Slovenia: The public divided by photo taken during the protests

Slovenia: The public divided by photo taken during the protests

Several thousand bicyclists gathered on Friday in several Slovenia cities to protest against the government, but their demands were overshadowed by one photo. Namely, it was a photo of one of the protestors with a police officer on a motorcycle that has divided the public in the country.

As soon as the photo was published on social networks, the officer became a target of online criticism, prompting the police trade union to issue a letter of support.

“As police officers, performing the tasks of ensuring the safety of people and property, we always follow our basic mission! Our main concern is that the participants of gatherings and events, as well as our colleagues, return home safely to their loved ones. The police officer, who was the target of the discrediting, was showing tactical discretion at the time and by his actions made it clear to the participants in the rally that his task was to ensure the safety of the people. In situations when the atmosphere is already so tense due to the crowds, police officers sometimes have to react to provocations with a smile, and we must not make the situation worse with our actions. And we, the police, are capable of that, because we do our job impartially, dedicatedly and professionally.

Moreover, the Union claims that the police officer, through his spontaneous actions, also provided greater security to his colleagues who were involved in the protection of public order and peace. With a simple, human gesture, he showed the protesters that we were carrying out our tasks for the benefit of the people and thus prevented the possibility of the crowd directing its anger at other police officers”, stressed Union in the announcement.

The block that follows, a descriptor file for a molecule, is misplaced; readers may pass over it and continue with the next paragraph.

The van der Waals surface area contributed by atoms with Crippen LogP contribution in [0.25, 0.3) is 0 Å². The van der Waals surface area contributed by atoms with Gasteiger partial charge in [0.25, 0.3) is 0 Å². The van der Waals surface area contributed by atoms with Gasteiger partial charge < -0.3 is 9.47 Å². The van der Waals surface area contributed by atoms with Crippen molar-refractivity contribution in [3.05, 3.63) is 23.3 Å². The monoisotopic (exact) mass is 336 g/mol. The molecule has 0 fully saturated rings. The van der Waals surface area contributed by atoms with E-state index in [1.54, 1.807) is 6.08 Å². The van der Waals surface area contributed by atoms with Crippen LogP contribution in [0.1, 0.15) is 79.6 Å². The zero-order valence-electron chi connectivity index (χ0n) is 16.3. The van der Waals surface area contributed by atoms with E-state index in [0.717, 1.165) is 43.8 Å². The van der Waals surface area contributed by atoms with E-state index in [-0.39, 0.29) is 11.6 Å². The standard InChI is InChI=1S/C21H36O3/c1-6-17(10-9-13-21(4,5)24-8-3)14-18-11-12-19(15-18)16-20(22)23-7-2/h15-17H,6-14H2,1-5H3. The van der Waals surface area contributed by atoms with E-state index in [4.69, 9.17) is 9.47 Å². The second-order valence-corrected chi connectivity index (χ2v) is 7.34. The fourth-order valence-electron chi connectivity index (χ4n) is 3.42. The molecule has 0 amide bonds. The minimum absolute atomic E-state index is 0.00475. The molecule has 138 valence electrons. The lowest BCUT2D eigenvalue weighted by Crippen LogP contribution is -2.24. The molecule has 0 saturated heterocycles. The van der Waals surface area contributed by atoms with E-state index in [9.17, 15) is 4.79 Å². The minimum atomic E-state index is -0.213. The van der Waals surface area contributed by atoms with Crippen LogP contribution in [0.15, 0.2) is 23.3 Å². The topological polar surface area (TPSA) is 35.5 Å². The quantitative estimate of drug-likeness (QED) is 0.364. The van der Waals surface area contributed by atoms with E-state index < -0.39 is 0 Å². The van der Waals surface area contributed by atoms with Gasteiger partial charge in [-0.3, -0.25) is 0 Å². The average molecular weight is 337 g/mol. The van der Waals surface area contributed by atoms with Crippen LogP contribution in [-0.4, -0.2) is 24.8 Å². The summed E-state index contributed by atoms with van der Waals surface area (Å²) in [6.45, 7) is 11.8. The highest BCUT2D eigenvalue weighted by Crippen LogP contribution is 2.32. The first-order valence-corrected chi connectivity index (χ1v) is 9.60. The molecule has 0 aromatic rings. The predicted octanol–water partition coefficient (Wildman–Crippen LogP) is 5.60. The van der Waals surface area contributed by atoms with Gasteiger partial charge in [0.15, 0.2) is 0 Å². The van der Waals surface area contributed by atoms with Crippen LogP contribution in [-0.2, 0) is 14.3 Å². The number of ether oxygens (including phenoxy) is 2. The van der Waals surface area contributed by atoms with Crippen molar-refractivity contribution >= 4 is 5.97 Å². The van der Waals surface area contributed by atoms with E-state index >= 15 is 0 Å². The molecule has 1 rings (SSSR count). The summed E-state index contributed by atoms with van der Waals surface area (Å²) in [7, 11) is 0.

However, on Saturday, minister without portfolio Zvonko Černač, tweeted: “Such officers make up less than a 1% of the police force. They are an insult to thousands of their colleagues. Therefore they need to be removed of their masks and should switch from riding motorbikes, paid by the taxpayers, to bikes”.

Prime Minister Janez Janša responded to the union’s letter, tweeting that Slovenia was the only country in the world where a police union is fighting against measures to make police officers’ life easier and supported violations of the infectious diseases act.

The photo and reactions to it have stirred a variety of responses, among them by former Prime Minister Marjan Šarec, who expressed support for the officer. The police officers’ “job is hard enough without threats from the minister”.

The protests themselves were also criticised by the ruling coalition. Janša indicated on Friday that they had been orchestrated by the “extreme left”, sharing a photo of Social Democrats (SD) members at the protests and a photo of a man waving the Yugoslavian flag at the Maribor rally.

MEP and member of the SD Tanja Fajon tweeted in response that “this was not a protest of the extreme left, but a peaceful protest of the civil society across entire Slovenia against a populist right-wing government”.

Meanwhile, Defence Minister Matej Tonin tweeted that the message of the protestors must be taken seriously and that the society must do its best to preserve democracy and develop it through dialogue and within the democratic institutions.

Tonin also tweeted that he perceived the protests as a reflection of people being tired of limitations and fearing for their future. Tonin later deleted the tweet, saying in a Facebook post on Saturday that he had done that after realising that a part of the opposition abused the protests and was incited with false arguments.

The police have meanwhile said that 23 warnings had been issued at the protests, which were staged despite a ban on public gathering still in place in Slovenia.

It forwarded 49 reports to the National Institute for Public Health (NIJZ), the body with powers to impose fines for the violations of relevant health legislation. Moreover, the police also initiated three misdemeanour charges for public order violations.

Rallies were staged in many towns across the country, the biggest was held in Ljubljana, where, according to police estimates, some 5,500 people rode their bikes around the city centre./ibna